Since my reading year is askew, I'm never quite sure how to write up my favorite books of the year. The weird compromise I've created is to do a reading year wrap-up, and then to also make a list of my favorite books written in any given year. I mostly read new(ish) books anyway, so even though I'm leaving out some older books I really enjoyed, this makes the most sense to me. Which I guess is important. This list is in no particular order, EXCEPT for the first book, which was far and away my absolute favorite book of the year.
- Ready Player One by Ernest Cline. Oh. My. Fucking. God. I loved this book like crazy. The first read-through went so quickly and so easily that I had to read it again, later, because I was afraid I'd missed things. Looking back, I don't think I really did. But it was so worth reading again (and I suspect again and again and again) that I'm going to buy it.
- Silver Sparrow by Tayari Jones. Good book. The ending, though, I thought, was masterful. I have the last line of the book taped over my desk, and I read it every single day. Love it. Love that last line.
- Alice Bliss by Laura Harrington. I've created a minor Alice Bliss cult here at work. I can't remember WHY I picked up this book, because I haven't seen it in the press anywhere. But it's wonderful and sweet and sad and overwhelming, all at once. It's a coming-of-age story, done really well. Really beautifully.
- Among Others by Jo Walton. I love Jo Walton's books. (Incidentally, one of my favorite older books this year was by her.) This is no exception. Magical.
- Discovery of Witches by Deborah Harkness. I know some people have called this book "Twilight" for adults. I guess I don't agree with that, since it's on this list. I found it...slow at parts, but ultimately, completely compelling. I'm eagerly awaiting the next book in the series. (Technically, I'm thinking I found this book compelling because I really BELIEVED in the world Harkness created.)
- Remembrance of Things I Forgot by Bob Smith. Weird book. Weird weird book. But I loved it! Time travel! Evil George Bush and Dick Cheney! Gay men! See, doesn't that sound weird?
- Bossypants by Tina Fey. I had a really hard time coming up with non-fiction books that I loved enough to put on this list. Really. It's not that I didn't really enjoy some of the non-fiction I've read this year, but nothing seemed memorable enough to say it was one of my favorite books of the year. Tina Fey is funny and sweet, and her book was solid and funny.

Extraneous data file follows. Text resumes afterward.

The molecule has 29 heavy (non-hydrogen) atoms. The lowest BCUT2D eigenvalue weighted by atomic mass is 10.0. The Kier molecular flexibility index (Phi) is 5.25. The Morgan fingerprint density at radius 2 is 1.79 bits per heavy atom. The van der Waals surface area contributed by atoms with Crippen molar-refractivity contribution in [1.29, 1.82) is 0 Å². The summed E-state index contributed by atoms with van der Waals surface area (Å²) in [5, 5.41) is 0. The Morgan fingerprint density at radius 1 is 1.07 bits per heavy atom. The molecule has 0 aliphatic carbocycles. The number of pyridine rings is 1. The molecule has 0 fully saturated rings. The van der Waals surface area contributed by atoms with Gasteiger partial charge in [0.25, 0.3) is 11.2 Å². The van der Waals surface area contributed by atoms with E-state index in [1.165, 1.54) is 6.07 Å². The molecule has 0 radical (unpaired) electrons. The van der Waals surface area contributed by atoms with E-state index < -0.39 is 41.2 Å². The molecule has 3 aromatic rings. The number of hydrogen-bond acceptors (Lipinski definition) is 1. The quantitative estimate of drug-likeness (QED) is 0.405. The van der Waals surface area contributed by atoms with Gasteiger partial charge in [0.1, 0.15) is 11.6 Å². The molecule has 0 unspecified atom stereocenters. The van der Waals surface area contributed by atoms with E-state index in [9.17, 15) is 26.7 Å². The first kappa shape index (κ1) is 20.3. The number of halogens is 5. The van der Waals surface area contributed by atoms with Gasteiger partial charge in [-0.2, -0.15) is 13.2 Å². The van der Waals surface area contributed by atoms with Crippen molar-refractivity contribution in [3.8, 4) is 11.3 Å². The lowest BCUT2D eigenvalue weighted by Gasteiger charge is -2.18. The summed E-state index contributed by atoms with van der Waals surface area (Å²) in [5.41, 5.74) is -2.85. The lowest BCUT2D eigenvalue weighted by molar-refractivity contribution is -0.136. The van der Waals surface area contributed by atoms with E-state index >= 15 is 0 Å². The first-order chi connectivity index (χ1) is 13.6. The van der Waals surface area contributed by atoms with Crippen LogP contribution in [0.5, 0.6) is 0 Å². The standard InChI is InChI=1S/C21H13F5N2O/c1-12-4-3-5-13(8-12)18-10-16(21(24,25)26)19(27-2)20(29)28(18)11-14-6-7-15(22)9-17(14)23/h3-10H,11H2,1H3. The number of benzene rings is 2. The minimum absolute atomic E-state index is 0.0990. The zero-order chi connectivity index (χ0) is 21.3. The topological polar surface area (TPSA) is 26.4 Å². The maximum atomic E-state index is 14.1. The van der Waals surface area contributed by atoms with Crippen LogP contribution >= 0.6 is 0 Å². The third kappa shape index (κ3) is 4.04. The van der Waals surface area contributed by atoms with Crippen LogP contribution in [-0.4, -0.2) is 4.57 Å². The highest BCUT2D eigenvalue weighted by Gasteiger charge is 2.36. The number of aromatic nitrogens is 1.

- After the Golden Age by Carrie Vaughn. I like Vaughn's Kitty books. But I loooooved this book. Again with the world-building! But seriously, this book is done so damn well. Superheroes. Children of superheroes. A lovely love story, to boot. What's not to like?
- The Heart Specialist by Claire Holden Rothman. Another sleeper pick. Based on a real life, and utterly heartbreaking and compelling. I don't read a ton of historical fiction, because I often find it sleepy and uninteresting. And this book did build slowly to something wonderful. Sometimes it felt very slow. But I ended up really liking it.
- Lost in Shangri-La by Mitchell Zuckoff. I've been back and forth all morning about whether or not to include this book. Ultimately, it's on this list because I REMEMBER it. I think others will say Unbroken is the better book (and Unbroken didn't come out in 2011, btw), and maybe it is technically more skilled. Hillenbrand's book isn't as memorable as this one, though. I don't know if it's because her book was about one man, and this book is about a group of people including women, or if it's the element of the Pacific islanders that makes it memorable, but whatever it was, it was.
So here it is. Clearly, I didn't read every book from 2011. I'm still reading books that came out in 2011 (and will probably do so for a couple more months, until I can get my hands on 2012's big books), and actually, I debated putting the book I'm reading now on this list, because I'm loving it. The book is called "How to Live" and it's by Sarah Bakewell. It's about Montaigne, and it's so wonderful. I can't think of another book about such an...odd subject that has captivated me so fully. It helps that I read and liked Montaigne in college. Highly recommended, along with the other ten books above.